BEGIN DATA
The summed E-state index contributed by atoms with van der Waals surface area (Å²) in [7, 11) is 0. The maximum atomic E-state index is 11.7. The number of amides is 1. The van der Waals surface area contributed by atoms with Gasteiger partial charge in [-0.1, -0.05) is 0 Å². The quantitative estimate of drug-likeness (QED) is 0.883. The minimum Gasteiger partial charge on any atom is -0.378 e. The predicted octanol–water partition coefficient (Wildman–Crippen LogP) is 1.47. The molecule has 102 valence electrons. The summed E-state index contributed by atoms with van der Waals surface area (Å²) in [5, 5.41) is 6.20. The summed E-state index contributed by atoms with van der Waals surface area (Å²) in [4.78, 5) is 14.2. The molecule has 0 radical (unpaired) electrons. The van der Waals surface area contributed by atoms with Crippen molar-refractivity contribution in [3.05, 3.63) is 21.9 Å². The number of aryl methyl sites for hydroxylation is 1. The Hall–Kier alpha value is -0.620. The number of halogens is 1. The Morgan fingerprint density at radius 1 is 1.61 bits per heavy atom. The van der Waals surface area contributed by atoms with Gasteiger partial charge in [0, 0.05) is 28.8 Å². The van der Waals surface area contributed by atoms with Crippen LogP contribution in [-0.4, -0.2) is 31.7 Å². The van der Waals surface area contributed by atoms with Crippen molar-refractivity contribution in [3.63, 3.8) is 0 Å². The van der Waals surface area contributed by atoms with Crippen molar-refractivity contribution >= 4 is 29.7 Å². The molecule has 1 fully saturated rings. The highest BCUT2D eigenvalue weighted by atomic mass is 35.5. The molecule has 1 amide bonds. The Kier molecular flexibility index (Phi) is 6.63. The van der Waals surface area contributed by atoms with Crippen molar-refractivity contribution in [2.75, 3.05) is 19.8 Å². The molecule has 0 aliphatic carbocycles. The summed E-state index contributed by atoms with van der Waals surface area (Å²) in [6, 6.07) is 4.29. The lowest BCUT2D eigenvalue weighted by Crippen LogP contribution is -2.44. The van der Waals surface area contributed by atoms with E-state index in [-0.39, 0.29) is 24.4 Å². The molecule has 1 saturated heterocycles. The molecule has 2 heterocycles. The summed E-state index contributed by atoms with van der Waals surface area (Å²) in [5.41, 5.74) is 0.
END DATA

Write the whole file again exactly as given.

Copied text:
The summed E-state index contributed by atoms with van der Waals surface area (Å²) in [7, 11) is 0. The maximum atomic E-state index is 11.7. The number of amides is 1. The van der Waals surface area contributed by atoms with Gasteiger partial charge in [-0.1, -0.05) is 0 Å². The quantitative estimate of drug-likeness (QED) is 0.883. The minimum Gasteiger partial charge on any atom is -0.378 e. The predicted octanol–water partition coefficient (Wildman–Crippen LogP) is 1.47. The molecule has 102 valence electrons. The summed E-state index contributed by atoms with van der Waals surface area (Å²) in [5, 5.41) is 6.20. The summed E-state index contributed by atoms with van der Waals surface area (Å²) in [4.78, 5) is 14.2. The molecule has 0 radical (unpaired) electrons. The van der Waals surface area contributed by atoms with Crippen molar-refractivity contribution in [3.05, 3.63) is 21.9 Å². The number of aryl methyl sites for hydroxylation is 1. The Hall–Kier alpha value is -0.620. The number of halogens is 1. The Morgan fingerprint density at radius 1 is 1.61 bits per heavy atom. The van der Waals surface area contributed by atoms with Gasteiger partial charge in [0, 0.05) is 28.8 Å². The van der Waals surface area contributed by atoms with Crippen LogP contribution in [-0.4, -0.2) is 31.7 Å². The van der Waals surface area contributed by atoms with Crippen molar-refractivity contribution in [3.63, 3.8) is 0 Å². The van der Waals surface area contributed by atoms with Crippen molar-refractivity contribution >= 4 is 29.7 Å². The molecule has 1 fully saturated rings. The highest BCUT2D eigenvalue weighted by atomic mass is 35.5. The molecule has 1 amide bonds. The Kier molecular flexibility index (Phi) is 6.63. The van der Waals surface area contributed by atoms with Crippen molar-refractivity contribution in [2.75, 3.05) is 19.8 Å². The molecule has 0 aliphatic carbocycles. The summed E-state index contributed by atoms with van der Waals surface area (Å²) in [6, 6.07) is 4.29. The lowest BCUT2D eigenvalue weighted by Crippen LogP contribution is -2.44. The van der Waals surface area contributed by atoms with E-state index in [-0.39, 0.29) is 24.4 Å². The molecule has 1 saturated heterocycles. The molecule has 2 heterocycles. The summed E-state index contributed by atoms with van der Waals surface area (Å²) in [5.41, 5.74) is 0.